Among other things, he said he planned to issue more pardons soon, including possibly one for Muhammad Ali, the boxing legend who was convicted of draft evasion during the Vietnam War but later cleared by the Supreme Court.
While so far he has used his clemency power mainly for celebrities or cases brought to him by celebrities, he said he hoped to use it soon for a wider selection of applicants. “We have 3,000 names,” he said. “We’re looking at them. Of the 3,000 names, many of those names really have been treated unfairly.”
He reflected on his commutation this week of Alice Marie Johnson, a 63-year-old drug convict whose case was brought to his attention by Kim Kardashian West. “I would get more thrill out of pardoning people that nobody knows,” he said. “Like Alice yesterday. I thought Kim Kardashian was great because she brought Alice to my attention. Alice was so great. The way she left that jail and the tears and the love that she has with her family, I mean, to me that was better than any celebrity that I can pardon.”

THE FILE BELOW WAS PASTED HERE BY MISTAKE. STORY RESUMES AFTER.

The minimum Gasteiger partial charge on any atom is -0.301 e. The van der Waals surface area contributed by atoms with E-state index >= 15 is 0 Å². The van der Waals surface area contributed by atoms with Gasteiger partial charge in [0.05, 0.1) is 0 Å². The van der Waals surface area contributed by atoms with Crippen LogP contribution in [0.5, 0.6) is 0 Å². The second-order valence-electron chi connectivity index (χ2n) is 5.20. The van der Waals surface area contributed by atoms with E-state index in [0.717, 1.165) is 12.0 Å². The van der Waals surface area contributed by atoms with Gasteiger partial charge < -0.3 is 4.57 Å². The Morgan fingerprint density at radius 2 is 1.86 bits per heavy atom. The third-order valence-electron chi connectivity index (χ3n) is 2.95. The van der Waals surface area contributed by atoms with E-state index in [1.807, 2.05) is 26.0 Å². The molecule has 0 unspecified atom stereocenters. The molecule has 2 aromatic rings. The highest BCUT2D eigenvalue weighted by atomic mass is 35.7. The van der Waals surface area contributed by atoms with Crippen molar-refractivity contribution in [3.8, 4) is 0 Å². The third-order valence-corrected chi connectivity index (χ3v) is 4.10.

The president said it was too early to talk about pardons for some of his associates caught up in the different investigations now targeting him and his team, but once again insisted that he could pardon himself if he chose to, an assertion debated by legal scholars.
“I’m not above the law,” he said. “I never want anybody to be above the law. But the pardons are a very positive thing for a president. I think you see the way I’m using them. And yes, I do have an absolute right to pardon myself. But I’ll never have to do it because I didn’t do anything wrong. And everybody knows it.”
He also came to the defense of Scott Pruitt, his embattled head of the Environmental Protection Agency, although he did not rule out replacing him. Mr. Pruitt has come under fire even from some Republicans for living in a condominium tied to a lobbyist, flying first class, surrounding himself with a large security contingent and using E.P.A. staff to conduct personal business for him.